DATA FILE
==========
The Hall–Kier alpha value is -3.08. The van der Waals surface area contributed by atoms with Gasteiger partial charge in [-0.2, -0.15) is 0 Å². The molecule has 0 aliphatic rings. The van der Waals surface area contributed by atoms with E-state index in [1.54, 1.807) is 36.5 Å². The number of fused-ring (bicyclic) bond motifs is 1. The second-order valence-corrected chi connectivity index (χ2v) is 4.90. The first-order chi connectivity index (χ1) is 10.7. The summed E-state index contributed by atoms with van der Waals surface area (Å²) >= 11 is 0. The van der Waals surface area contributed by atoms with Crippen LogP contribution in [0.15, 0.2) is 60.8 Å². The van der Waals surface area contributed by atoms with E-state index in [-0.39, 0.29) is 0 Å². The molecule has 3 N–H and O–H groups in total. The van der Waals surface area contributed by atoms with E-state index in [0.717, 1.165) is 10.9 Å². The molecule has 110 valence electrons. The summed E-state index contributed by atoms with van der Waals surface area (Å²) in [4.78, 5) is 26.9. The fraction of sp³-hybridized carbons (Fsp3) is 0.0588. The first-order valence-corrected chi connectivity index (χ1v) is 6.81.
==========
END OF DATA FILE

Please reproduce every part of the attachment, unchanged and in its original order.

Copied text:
The Hall–Kier alpha value is -3.08. The van der Waals surface area contributed by atoms with Gasteiger partial charge in [-0.2, -0.15) is 0 Å². The molecule has 0 aliphatic rings. The van der Waals surface area contributed by atoms with E-state index in [1.54, 1.807) is 36.5 Å². The number of fused-ring (bicyclic) bond motifs is 1. The second-order valence-corrected chi connectivity index (χ2v) is 4.90. The first-order chi connectivity index (χ1) is 10.7. The summed E-state index contributed by atoms with van der Waals surface area (Å²) >= 11 is 0. The van der Waals surface area contributed by atoms with Crippen LogP contribution in [0.15, 0.2) is 60.8 Å². The van der Waals surface area contributed by atoms with E-state index in [-0.39, 0.29) is 0 Å². The molecule has 3 N–H and O–H groups in total. The van der Waals surface area contributed by atoms with E-state index in [0.717, 1.165) is 10.9 Å². The molecule has 110 valence electrons. The summed E-state index contributed by atoms with van der Waals surface area (Å²) in [4.78, 5) is 26.9. The fraction of sp³-hybridized carbons (Fsp3) is 0.0588. The first-order valence-corrected chi connectivity index (χ1v) is 6.81.